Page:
Featured San Diego City College may soon offer cybersecurity bachelor's degrees

Published on November 23rd, 2022 📆 | 8524 Views ⚑

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San Diego City College may soon offer cybersecurity bachelor’s degrees


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Rhinerson is a trustee with the San Diego Community College District and lives in Scripps Ranch. Shabazz, Ed.D., is president of San Diego City College and lives in La Mesa.

On Nov. 14, representing San Diego City College, we traveled to Sacramento to present on our efforts to launch a bachelor’s degree in cyber defense and analysis to the Board of Governors of the California Community Colleges. We were joined by two fellow community colleges which also presented their respective programs. This matter will go before the Board of Governors in January for its consideration.

Our presentation shows how the expansion of 30 additional baccalaureate degrees in California community colleges will help offer key workforce training for growing industry sectors that are not currently offered by the University of California or California State University systems.

Currently, there are no UC or CSU transfer option for a bachelor’s in cybersecurity. Employers regularly post a minimum of a bachelor’s degree for cybersecurity. This can often lead community college students and other job seekers to expensive for-profit and online colleges.

Passage of Assembly Bill 927 last month allows for California’s community colleges to offer more bachelor’s degrees in high-need industry sectors that lead to above “livable wage” careers. Since the baccalaureate program was launched in 2014 with Senate Bill 850, 15 of California’s 116 community colleges currently offer bachelor’s degrees in career-specific areas that create a highly trained workforce for industries that are hard-pressed for skilled labor.

An August study conducted by the UC Davis Wheelhouse Center for Community College Leadership and Research reported that 56 percent of students graduating from one of the 15 baccalaureate programs would not have pursued a bachelor’s degree had they not been offered by a local community college.

While California is often the leader in higher education, with many of our UC and CSU campuses placing in the top 10 percent of public universities nationally, admission into these universities has become highly selective and costly to the average working family.

The Wheelhouse report stated that the graduation rate for community college baccalaureate students is nearly 26 percent higher than students who transfer to a CSU. This shows that California’s baccalaureate program is successfully preparing much-needed skilled workers and placing them into high-demand fields such as biomanufacturing, automobile technology, health information management and others that are not currently offered by the state’s public universities.

In January, City College applied to offer a bachelor’s degree in cyber defense and analysis. We are eager to join our sister college, San Diego Mesa College, which currently offers a bachelor’s in health information management. City College currently offers a successful associate degree in cybersecurity that places students in entry-level positions, helping fill the nearly 3,000 vacancies in cybersecurity annually in San Diego County.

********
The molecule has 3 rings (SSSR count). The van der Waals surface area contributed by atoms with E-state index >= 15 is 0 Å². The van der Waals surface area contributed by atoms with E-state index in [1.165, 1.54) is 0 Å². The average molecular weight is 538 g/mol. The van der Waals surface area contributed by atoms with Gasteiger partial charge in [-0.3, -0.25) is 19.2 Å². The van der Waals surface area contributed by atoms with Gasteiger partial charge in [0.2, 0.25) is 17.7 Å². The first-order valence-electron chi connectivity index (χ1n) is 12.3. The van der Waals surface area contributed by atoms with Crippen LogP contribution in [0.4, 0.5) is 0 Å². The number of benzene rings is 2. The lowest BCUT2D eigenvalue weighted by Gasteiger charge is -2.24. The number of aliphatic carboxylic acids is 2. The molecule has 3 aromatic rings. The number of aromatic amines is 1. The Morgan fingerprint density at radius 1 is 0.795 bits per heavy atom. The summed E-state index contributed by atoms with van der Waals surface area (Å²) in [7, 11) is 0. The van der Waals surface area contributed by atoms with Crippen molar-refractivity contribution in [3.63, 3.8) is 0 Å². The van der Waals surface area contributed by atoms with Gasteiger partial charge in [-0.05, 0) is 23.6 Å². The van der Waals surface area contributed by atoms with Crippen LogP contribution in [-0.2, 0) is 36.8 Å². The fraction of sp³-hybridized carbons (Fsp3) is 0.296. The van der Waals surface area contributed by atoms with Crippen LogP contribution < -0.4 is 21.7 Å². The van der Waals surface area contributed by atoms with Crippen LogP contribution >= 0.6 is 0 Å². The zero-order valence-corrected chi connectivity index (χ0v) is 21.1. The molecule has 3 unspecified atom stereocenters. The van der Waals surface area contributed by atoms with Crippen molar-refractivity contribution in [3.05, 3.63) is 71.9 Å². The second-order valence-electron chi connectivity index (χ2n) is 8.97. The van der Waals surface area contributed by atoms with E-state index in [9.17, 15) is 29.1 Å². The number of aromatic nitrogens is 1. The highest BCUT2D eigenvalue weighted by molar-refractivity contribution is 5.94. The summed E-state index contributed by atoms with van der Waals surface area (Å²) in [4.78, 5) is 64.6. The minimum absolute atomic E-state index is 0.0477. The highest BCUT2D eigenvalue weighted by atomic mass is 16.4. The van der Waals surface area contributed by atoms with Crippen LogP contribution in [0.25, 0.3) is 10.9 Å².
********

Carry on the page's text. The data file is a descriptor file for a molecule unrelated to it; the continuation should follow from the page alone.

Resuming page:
In 2021, there were nearly 28,000 known cybersecurity incidents worldwide. In the U.S. alone, there were more than 310 million individuals affected by data compromise. A bachelor’s degree in cyber defense and analysis is necessary to fulfill the California Community Colleges’ mission to provide an affordable and accessible education for all Californians to achieve above “livable wage” careers. Median pay for careers in cybersecurity in San Diego County is approximately $103,590 annually.

A 2019 report by the Cyber Center of Excellence indicates that there are nearly 900 cybersecurity companies in San Diego. Nearly 61 percent of these companies indicate that they intend to increase their number of employees. According to the report, most of the cyber employers indicated they are having trouble hiring qualified workers.

From 2020 to 2025, careers in cybersecurity are projected to increase by 12 percent. Labor market statics indicate a great need to diversify the tech industry, such as cybersecurity. A 2021 Forbes article backs this up. The article indicates that women make up 18.2 percent, Black individuals 11.8 percent, Asian people 9 percent and those of Latinx descent 7.4 percent of the cybersecurity labor market.

San Diego City College is one of the nation’s most diverse community colleges, serving nearly 51 percent Latinx students, 22 percent White students, 10 percent Black students and 9 percent Asian American and Pacific Islander students. More impressively, the faculty who teach at the college closely mirror the student demographics. Students who attend City College come from diverse backgrounds that could help diversify the cybersecurity industry.

Last year, 141 community colleges nationally conferred over 560 bachelor’s degrees in 24 states. California needs to be part of this growing trend because our economy needs community college students graduating with the high-level skills that workforce baccalaureates provide.

Community college students also tend to be place bound, needing to seek affordable education in their local communities provided by institutions like San Diego City College. Hopefully, the Community College Board of Governors and California’s UC and CSU colleges can join together to support the expansion of the baccalaureate program at California’s community colleges to give our diverse student body a clear pathway to high-demand careers that require a bachelor’s degree.

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